Archive for November 5th, 2007

Magnetic monopoles in solid state systems

November 5, 2007

Doug at Nanoscale views draws attention to an arXiv paper:

One of the things that I find so interesting about condensed matter physics is the idea of emergent degrees of freedom. For example, phonons (quantized sound waves) are quantum mechanical quasiparticles in solids that can have well-defined quantum numbers, and arise because of the collective motion of large numbers of atoms. In a more exotic example, Cooper pairs in ordinary superconductors are objects with spin 0, charge -2e, yet are “built” out of electrons plus phonons. In a very exotic example, the quasiparticles in the fractional quantum Hall effect can have fractional charges and obey exotic statistics. In an even more extreme case, these authors propose that there are quasiparticle excitations in a kind of magnetically ordered insulator that act like magnetic monopoles. It seems that magnetic monopoles do not exist as elementary particles. Indeed, they would require a modification of Maxwell’s equations. (In this solid state system the argument is that they exist as monopole/antimonopole pairs, so that the net divergence of the magnetic field is still zero). “Forbidden” particles emerging from the collective action of many electrons – a very neat idea, and it would appear that there may even be some experimental evidence for this already.

Is your mobile phone kosher?

November 5, 2007

There are even kosher mobile phones. You cannot send text messages with them, take photographs or connect to the Internet. More than 10,000 numbers for phone sex, dating services etc are blocked. Calls to other kosher phones are cheaper and on the Sabbath any call costs $2.44 a minute, a steep religious penalty. “You pay less and you’re playing by the rules. You’re using technology but in a way that maintains religious integrity.”

Anthropologi.info points to a New York Times article and a few online resources on all things kosher.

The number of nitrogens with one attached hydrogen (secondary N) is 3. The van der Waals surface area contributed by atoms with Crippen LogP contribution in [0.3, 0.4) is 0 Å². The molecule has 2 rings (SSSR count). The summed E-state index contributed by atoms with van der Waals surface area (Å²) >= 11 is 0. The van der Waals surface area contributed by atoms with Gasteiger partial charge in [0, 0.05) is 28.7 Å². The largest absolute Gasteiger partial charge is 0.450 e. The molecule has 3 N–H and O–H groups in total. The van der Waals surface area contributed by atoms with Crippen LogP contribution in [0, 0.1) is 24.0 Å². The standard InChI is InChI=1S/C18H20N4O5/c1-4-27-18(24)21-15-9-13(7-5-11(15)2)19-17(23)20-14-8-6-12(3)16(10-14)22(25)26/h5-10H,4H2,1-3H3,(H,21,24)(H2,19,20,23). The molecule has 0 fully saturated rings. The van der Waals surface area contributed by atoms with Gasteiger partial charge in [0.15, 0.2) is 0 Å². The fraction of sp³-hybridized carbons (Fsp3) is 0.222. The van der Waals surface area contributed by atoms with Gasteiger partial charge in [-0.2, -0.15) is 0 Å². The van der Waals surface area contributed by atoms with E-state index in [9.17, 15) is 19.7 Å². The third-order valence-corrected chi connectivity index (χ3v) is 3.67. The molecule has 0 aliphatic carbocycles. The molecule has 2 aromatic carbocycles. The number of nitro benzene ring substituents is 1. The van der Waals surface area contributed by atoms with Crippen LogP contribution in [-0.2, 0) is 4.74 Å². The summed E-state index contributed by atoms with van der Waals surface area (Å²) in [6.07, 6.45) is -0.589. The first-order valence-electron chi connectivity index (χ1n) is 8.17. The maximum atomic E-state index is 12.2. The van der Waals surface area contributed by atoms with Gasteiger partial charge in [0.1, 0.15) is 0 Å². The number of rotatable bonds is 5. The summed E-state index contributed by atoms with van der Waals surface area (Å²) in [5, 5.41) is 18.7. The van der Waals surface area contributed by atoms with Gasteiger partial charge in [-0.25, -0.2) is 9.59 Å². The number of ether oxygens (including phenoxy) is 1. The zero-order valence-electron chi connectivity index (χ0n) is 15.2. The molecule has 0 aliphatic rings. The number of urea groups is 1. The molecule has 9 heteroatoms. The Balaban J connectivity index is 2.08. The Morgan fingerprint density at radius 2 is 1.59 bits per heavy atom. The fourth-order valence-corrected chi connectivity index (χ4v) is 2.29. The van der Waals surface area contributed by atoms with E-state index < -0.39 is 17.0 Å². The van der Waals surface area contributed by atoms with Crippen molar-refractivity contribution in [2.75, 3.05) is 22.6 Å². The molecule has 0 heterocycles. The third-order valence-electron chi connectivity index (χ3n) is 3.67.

The economics, aesthetics and ethics of giving books away for free

November 5, 2007

There are three reasons why it makes sense to give away books online. The first is that publishing has always been in this kind of churn and flux—who gets published, how they get paid, what the economic structure is of the publishers, where the publishers are, all of that stuff has changed all of the time. And it’s just hubris that makes us think that this particular change—the computer change—is the one that’s going to destroy publishing and that it must be prevented at all costs. We’ll adapt. If we need to adapt, we’ll adapt. And today, the way that we adapt is by giving away e-books and selling p-books.So that’s the economic reason. But then there is the artistic reason: we live in a century in which copying is only going to get easier. It’s the 21st century, there’s not going to be a year in which it’s harder to copy than this year; there’s not going to be a day in which it’s harder to copy than this day; from now on. Right? If copying gets harder, it’s because of a nuclear holocaust. There’s nothing else that’s going to make copying harder from now on. And so, if your business model and your aesthetic effect in your literature and your work is intended not to be copied, you’re fundamentally not making art for the 21st century. It might be quaint, it might be interesting, but it’s not particularly contemporary to produce art that demands these constraints from a bygone era. You might as well be writing 15-hour Ring Cycle knock-offs and hoping that they’ll be performed at the local opera. I mean, yes, there’s a tiny market for that, but it’s hardly what you’d call contemporary art.

So that’s the artistic reason. Finally, there’s the ethical reason. And the ethical reason is that the alternative is that we chide, criminalize, sue, damn our readers for doing what readers have always done, which is sharing books they love—only now they’re doing it electronically. You know, there’s no solution that arises from telling people to stop using computers in the way that computers were intended to be used. They’re copying machines. So telling the audience for art, telling 70 million American file-sharers that they’re all crooks, and none of them have the right to due process, none of them have the right to privacy, we need to wire-tap all of them, we need to shut down their network connections without notice in order to preserve the anti-copying business model: that’s a deeply unethical position. It puts us in a world in which we are criminalizing average people for participating in their culture.

That is Cory Doctorow in an interview at Kottke.org. Alex Tabarrok at Marginal Reovlutions from whom I got the link, has this to say:

The economics have yet to be worked out but I think Cory has got the aesthetics and the ethics right.

Take a look!